Baey Yam Keng not worried about losing votes: I stand by my view (on Sun Xu)
Posted by temasektimes on February 24, 2012
Beleaguered PAP MP Baey Yam Keng who drew public ire over his defense of NUS PRC scholar Sun Xu, remains unfazed by the prospect of losing votes in the next general election as a result of peeving Singaporeans off.
A final year student in Mechanical Engineering at the National University of Singapore, Sun sparked a massive outcry among Singaporeans with his offensive remarks on there “being more dogs than humans in Singapore” on his microblog ‘Weibo’ last Saturday.
In the same thread, Sun used the term “瘪三” to describe Singapore uncles, which is a derogatory word typically used in Shanghai to describe the underclass bums in the society. It means a person who is a tramp, bum, good-for-nothing fella, beggar, drifter, loafer, outcast, vagrant, destitute and worthless person.
When told by a fellow netizen not to be too fussy, he replied:
“Bunch of 挫逼. My temper these days is already a lot better.”
“挫逼” is a derogatory word commonly used in mainland China for cursing people, an equivalent of the Hokkien phrase ‘CCB’ used as a vulgarity in Singapore. However Mr Baey does not think otherwise and cast doubts on the ability of Singaporeans to understand slangs commonly used in mainland China.
In an interview with an English tabloid, Mr Baey said Singaporeans have to accept that, within every community, there will be some who will tarnish the reputation of their peers.
“We (also) need to reflect, are we the way they described?” he said.
Mr Baey even tried to obfuscate Sun’s infamous remark on the ‘dogs’ to suggest that he might mean something else:
“Even his comment about the dogs – it might not literally mean that, it might mean something else, even though it is definitely not something positive.”
His comments on the saga were not quite well received by Singaporeans who posted on his Facebook page threatening not to vote for him in 2016.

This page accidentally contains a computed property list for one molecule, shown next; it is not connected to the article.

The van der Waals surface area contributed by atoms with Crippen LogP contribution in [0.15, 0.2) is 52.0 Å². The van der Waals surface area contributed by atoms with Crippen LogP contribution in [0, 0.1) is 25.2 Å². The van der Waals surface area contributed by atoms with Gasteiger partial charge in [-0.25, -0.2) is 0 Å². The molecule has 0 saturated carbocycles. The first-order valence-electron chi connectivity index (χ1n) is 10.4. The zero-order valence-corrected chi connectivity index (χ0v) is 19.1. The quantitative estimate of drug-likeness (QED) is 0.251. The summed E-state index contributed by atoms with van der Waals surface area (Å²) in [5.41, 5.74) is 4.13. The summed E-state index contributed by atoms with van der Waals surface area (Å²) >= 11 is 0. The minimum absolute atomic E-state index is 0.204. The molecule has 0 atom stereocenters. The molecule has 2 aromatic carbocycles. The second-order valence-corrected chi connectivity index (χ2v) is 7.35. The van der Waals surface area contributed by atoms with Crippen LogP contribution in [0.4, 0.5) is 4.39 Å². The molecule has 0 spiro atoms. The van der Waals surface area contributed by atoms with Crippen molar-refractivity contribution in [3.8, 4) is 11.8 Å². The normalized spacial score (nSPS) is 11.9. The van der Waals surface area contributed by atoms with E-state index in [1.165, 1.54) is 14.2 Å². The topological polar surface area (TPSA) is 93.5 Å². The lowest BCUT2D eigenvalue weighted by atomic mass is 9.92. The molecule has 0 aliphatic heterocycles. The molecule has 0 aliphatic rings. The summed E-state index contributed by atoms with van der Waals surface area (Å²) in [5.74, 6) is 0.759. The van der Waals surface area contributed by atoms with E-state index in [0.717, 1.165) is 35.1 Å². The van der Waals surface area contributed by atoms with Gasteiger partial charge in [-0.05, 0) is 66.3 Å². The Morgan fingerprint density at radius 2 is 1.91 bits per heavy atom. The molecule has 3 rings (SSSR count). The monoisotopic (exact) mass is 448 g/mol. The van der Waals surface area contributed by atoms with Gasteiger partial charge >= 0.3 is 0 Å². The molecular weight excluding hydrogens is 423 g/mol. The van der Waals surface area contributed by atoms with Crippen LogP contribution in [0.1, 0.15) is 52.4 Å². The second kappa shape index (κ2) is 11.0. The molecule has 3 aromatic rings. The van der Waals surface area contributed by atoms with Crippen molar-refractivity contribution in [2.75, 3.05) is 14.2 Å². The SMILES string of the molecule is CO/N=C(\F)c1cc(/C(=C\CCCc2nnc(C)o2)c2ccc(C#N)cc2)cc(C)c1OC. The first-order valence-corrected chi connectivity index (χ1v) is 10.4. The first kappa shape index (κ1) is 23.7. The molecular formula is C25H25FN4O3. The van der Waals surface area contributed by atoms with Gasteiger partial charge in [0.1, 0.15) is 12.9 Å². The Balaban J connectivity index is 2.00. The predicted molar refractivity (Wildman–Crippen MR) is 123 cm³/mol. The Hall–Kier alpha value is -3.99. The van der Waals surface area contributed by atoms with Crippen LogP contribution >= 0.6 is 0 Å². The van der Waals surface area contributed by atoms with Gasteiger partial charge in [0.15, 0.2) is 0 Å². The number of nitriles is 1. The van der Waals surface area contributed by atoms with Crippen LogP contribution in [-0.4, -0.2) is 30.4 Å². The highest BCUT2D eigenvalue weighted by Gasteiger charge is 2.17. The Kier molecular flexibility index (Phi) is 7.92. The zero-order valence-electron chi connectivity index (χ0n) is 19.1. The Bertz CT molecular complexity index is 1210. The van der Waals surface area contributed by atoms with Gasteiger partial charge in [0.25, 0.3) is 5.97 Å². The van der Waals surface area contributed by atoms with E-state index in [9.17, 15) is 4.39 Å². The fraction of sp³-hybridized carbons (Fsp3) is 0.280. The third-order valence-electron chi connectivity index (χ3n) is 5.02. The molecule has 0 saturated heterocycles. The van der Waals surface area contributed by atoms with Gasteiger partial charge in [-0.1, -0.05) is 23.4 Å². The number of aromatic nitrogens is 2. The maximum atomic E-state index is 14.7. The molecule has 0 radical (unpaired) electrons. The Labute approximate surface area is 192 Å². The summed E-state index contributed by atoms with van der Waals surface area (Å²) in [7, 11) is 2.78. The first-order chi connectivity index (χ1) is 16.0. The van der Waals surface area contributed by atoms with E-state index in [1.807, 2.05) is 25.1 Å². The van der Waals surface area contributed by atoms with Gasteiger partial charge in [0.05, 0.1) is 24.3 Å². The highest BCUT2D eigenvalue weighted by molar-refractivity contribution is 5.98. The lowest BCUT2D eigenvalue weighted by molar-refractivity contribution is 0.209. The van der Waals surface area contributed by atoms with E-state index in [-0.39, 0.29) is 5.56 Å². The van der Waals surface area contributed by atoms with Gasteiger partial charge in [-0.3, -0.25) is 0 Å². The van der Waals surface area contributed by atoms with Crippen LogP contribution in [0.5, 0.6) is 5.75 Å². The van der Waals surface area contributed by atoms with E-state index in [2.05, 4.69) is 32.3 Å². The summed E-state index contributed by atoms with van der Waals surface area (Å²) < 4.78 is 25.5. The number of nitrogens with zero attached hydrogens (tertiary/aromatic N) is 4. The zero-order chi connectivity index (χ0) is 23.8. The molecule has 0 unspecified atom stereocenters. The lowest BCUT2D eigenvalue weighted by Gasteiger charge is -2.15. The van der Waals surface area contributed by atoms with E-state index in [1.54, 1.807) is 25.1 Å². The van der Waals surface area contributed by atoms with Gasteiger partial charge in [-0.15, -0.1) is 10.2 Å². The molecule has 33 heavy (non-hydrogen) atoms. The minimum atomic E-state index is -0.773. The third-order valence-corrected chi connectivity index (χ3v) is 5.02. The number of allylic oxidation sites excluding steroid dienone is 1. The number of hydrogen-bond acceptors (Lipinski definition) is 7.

However, Mr Baey does not seem to be bothered and said he still stands by his views, as well as his intentions, although he is more mindful of how people might read into the things he says.
“Ultimately I think I want people to judge me over a longer period of time. It’s a lot more about what I do and what I say. Look at me as a person, what my values and views are, and whether they are consistent… so I’m taking it in my stride; I cannot let (the incident) hamper what I need to do in the constituency because I shouldn’t,” he said in response to queries from Yahoo News yesterday.
Mr Baey’s latest comment on the fiasco did not go down too well with netizens who continue to lampoon him.
Tampines resident “Bert” was disappointed with Mr Baey:
“Mr Baey, all the while, you sound sensible as an MP. Now you are talking nonsense. Why foreigners first? PAP said Singaporeans will come first before others. You are my MP in Tampines. You let us down by your nonsense statement. Please retract your statement… and admit mistake on your part if you said that in the spur of the moment…”
“Why should a foreigner be place on equal standing with a local student if they are of the same standard? Even if the local is slightly below the foreigner, it is still right to favour the local and not the foreigner. We didn’t pay taxes and send our sons to serve NS for 2 years so that the govt can give our money and sacrifices away to feed all these foreigners who only use this country as a stepping stone and looking down on us?”
During a parliamentary session this week, it was revealed that the Singapore government spends some $36 million dollars on scholarships to over two thousand students each year, or about S$174,00 per scholar. However, only 45 percent of the foreign scholars obtained Second Class Honors and above as compared to 36 percent of locals.
Foreign scholars like Sun Xu at NUS and other Singapore universities have their tuition fees and living expenses all covered by their scholarships. They are also guaranteed a well-paying job upon graduation as part of their bond and the men are exempted from National Service unlike male Singapore citizens who are burdened with a hefty tuition loan and rendered uncompetitive in the job market by their mandatory reservist obligations such as IPPT and ICT.